The Federation of Malaysia is a country in Southeast Asia. It consists of two geographical regions divided by the South China Sea:
West Malaysia (Peninsular Malaysia, Malay Peninsula) shares a land frontier in the north with Thailand and is connected by a causeway and a bridge in the south with the island state of Singapore;
East Malaysia, the northern part of the island of Borneo, is bordered to the south by Indonesia and borders the Sultanate of Brunei on the east, south, and west.
Malaysia’s population is comprised of many ethnic groups, with the politically dominant Malays making up the majority. By constitutional definition, all Malays are Muslim. About a quarter of the population are Chinese, who have historically played an important role in trade and business. Malaysians of Indian descent comprise about 7% of the population and include Hindus, Muslims, Sikhs, Christians, and Buddhists. About 85% of the Indian community is Tamil, but various other groups are represented, including Malayalis, Punjabis, and Chettiars.
Kuala Lumpur is the largest city in Malaysia and the capital of the federation. Within Malaysia, Kuala Lumpur is almost always abbreviated to KL. The executive branch of the Malaysian Government has shifted to a new administrative capital, Putrajaya, but the residence of the King of Malaysia, the Parliament of Malaysia, and the judicial branch remain in Kuala Lumpur. Kuala Lumpur is one of the three Federal Territories, and is an enclave within the state of Selangor, on the central west coast of Peninsular Malaysia.
Where to go in Malaysia
Malaysia is so big and offers so much, that you need to consider what kind(s) of experience you are looking for. For a sea and beach holiday, islands in Kedah and Terengganu states in Peninsular Malaysia offer crystal clear waters with great diving and fabulous beaches. Some have mangroves rich in wildlife, and although the modern tourist infrastructure is all there, local people still farm and fish in the traditional way. Langkawi Island is one of 99 islands off the coast of Kedah, and here you can hire a car and explore the island, or ride the cable car up to the top of Mount Mat Cincang. In Terengganu, Pulau Redang and Pulau Perhentian offer jungle trekking, boating, deep sea fishing and golf in addition to the beach. (Pulau Perhentian has two islands to choose from, Besar (more expensive and developed) and Kecil (cheaper and more for backpackers.)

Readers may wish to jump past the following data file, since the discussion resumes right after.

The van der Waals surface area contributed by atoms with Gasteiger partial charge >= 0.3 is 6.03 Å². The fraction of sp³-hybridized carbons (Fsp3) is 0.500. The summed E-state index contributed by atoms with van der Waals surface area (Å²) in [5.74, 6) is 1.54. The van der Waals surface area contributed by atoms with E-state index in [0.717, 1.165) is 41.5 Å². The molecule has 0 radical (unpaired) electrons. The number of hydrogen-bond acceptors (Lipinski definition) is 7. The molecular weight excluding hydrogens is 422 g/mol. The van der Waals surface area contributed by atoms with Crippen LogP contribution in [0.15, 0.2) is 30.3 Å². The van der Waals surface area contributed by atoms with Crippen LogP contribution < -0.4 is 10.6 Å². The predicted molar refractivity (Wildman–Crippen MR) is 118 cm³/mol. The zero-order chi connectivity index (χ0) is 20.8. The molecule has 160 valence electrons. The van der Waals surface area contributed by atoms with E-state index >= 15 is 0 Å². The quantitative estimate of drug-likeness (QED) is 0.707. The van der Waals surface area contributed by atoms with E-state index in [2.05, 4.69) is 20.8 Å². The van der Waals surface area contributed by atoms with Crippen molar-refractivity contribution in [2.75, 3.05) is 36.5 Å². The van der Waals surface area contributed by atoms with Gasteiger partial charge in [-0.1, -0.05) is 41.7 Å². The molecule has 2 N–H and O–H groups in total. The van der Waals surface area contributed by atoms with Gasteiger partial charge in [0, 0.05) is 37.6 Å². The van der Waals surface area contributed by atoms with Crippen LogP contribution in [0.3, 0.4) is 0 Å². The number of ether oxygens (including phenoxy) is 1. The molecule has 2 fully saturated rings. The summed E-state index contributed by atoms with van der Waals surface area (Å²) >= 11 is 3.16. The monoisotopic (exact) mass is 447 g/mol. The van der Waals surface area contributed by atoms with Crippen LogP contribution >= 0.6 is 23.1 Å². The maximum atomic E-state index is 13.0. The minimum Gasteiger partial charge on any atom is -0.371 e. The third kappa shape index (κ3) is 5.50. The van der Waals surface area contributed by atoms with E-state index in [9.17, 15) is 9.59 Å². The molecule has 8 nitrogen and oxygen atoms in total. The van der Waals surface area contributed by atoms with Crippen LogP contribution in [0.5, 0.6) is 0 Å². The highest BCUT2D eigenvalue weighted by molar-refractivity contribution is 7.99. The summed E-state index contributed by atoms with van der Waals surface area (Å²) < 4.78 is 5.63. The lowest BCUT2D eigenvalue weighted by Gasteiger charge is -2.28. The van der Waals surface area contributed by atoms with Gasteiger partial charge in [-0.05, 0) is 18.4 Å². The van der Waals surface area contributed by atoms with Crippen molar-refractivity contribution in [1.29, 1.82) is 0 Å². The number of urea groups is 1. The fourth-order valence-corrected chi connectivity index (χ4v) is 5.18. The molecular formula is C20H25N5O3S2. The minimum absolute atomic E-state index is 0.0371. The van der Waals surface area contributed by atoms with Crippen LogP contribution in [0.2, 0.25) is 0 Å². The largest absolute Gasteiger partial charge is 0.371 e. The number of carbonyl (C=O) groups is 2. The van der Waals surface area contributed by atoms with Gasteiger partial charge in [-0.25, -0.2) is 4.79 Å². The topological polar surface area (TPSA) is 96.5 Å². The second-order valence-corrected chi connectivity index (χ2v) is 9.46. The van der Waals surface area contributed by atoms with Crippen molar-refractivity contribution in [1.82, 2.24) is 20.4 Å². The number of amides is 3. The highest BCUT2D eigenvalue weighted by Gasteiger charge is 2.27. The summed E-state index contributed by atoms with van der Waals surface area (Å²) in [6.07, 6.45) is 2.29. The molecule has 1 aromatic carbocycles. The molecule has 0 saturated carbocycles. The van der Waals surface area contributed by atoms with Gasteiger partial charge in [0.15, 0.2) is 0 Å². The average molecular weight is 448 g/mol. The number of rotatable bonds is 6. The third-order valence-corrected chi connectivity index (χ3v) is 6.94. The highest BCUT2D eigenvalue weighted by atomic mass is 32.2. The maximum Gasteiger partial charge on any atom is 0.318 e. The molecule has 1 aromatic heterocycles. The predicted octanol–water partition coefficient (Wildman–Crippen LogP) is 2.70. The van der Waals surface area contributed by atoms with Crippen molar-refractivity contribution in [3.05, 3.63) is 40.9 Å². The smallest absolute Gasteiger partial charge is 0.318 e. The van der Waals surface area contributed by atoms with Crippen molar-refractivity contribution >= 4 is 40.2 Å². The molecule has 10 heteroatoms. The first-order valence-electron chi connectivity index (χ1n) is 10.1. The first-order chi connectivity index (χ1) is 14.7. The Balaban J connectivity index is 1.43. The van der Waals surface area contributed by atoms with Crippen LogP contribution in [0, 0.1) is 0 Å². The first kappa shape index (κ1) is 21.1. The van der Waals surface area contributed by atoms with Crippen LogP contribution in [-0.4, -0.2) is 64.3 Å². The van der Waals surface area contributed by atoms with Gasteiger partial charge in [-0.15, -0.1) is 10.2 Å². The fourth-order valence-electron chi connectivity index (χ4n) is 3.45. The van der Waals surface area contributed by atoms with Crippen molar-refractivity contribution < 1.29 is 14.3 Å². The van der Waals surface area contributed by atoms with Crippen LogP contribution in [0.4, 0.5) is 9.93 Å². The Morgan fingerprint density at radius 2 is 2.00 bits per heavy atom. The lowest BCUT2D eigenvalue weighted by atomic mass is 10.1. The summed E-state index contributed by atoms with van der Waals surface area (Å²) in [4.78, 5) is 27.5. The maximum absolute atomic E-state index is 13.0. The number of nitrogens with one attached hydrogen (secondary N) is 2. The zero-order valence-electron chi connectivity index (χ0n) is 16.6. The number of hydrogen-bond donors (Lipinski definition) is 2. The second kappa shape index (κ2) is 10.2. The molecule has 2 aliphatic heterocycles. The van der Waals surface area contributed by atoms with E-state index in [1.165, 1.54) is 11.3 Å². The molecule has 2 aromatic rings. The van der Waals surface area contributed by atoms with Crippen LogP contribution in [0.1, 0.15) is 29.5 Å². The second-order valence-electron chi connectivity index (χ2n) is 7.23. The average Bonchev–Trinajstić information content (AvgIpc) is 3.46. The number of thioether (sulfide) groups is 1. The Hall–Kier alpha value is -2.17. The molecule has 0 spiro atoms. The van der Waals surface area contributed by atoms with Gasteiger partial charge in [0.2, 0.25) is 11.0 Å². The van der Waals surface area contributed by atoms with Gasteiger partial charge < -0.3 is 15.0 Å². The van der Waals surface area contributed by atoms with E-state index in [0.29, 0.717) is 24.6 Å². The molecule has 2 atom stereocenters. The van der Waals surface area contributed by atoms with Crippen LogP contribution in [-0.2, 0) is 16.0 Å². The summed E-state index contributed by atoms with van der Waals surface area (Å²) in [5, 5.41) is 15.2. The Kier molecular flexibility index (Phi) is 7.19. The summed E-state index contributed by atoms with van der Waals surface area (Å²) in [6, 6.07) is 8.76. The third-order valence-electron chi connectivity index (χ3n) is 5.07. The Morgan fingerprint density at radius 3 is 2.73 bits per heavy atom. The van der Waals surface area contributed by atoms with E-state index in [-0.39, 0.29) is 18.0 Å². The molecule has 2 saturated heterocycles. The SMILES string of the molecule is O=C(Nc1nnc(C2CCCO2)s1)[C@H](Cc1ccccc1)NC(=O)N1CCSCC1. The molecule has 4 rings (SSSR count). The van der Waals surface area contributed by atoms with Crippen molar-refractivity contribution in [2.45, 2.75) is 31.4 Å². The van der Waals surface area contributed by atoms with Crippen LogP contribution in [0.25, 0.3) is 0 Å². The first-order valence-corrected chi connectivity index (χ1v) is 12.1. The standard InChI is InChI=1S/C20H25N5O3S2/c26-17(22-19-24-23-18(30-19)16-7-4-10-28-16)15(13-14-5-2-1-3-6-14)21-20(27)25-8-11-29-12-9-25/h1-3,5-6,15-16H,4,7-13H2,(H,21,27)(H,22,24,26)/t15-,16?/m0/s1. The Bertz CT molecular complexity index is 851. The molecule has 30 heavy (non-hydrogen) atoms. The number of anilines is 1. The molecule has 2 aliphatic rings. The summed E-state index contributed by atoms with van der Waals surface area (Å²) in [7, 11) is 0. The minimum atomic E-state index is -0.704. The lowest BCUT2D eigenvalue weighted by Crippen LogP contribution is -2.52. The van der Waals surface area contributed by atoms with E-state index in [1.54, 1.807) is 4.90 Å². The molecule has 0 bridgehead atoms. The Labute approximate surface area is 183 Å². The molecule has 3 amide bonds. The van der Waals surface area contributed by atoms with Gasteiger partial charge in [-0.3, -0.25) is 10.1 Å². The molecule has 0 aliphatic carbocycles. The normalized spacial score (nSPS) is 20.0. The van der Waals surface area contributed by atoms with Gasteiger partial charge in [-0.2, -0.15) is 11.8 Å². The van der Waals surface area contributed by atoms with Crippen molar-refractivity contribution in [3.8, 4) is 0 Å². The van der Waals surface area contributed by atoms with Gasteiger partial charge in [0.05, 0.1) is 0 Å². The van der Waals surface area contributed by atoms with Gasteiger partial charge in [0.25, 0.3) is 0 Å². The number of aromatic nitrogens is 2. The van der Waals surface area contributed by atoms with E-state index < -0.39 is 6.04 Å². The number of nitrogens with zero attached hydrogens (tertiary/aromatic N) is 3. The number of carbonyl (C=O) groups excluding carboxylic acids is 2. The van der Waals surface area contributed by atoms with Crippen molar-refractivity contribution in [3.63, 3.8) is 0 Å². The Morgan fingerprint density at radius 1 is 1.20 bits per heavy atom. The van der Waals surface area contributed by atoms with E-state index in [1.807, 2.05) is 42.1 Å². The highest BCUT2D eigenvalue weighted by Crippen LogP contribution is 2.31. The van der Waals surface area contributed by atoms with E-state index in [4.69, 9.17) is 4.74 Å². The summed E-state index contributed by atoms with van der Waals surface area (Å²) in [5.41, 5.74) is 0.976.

For adventure, head for Mount Kinabalu in Sabah State where you can climb the worlds’ highest via ferrata (up to 3,800 metres, good head for heights essential!), or go trekking at 1,500 metres in the Cameron Highlands in Pahang State, among lovely little villages and farms. Wildlife-lovers can visit the elephant orphanage sanctuary at Kuala Gandah in Panang State, or the Sepilok Orang Utan Sanctuary in Sabah. If you just want to experience the culture of Malaysia, the Sarawak Cultural Village shows traditional daily life in this region, while the Islamic Arts Museum in Kuala Lumpur is the largest museum of Islamic art in all of Southeast Asia.
Where to stay in KL
Many backpackers like to stay in the lively ‘Golden Triangle’ area of the city, where Rainforest Bed and Breakfast is a budget hotel with safe boxes and encoded key cards for every room. Near China town and the central market is the colonial-style building housing the brilliantly named Reggae Mansion Kuala Lumpur, which has a rooftop bar hosting lively parties. Well located in the centre of the city is the Aloft KL Sentral, a 3 star hotel near the main railway station and handy for the business district, with a fitness centre and pool. Near the Petronas Twin Towers there are some more luxurious options: the Mandarin Oriental hotel offers you stylish rooms equipped with DVD players and iPod docks; the slightly cheaper Hotel Maya has an indoor pool and cable TV, as well as 24 hr room service.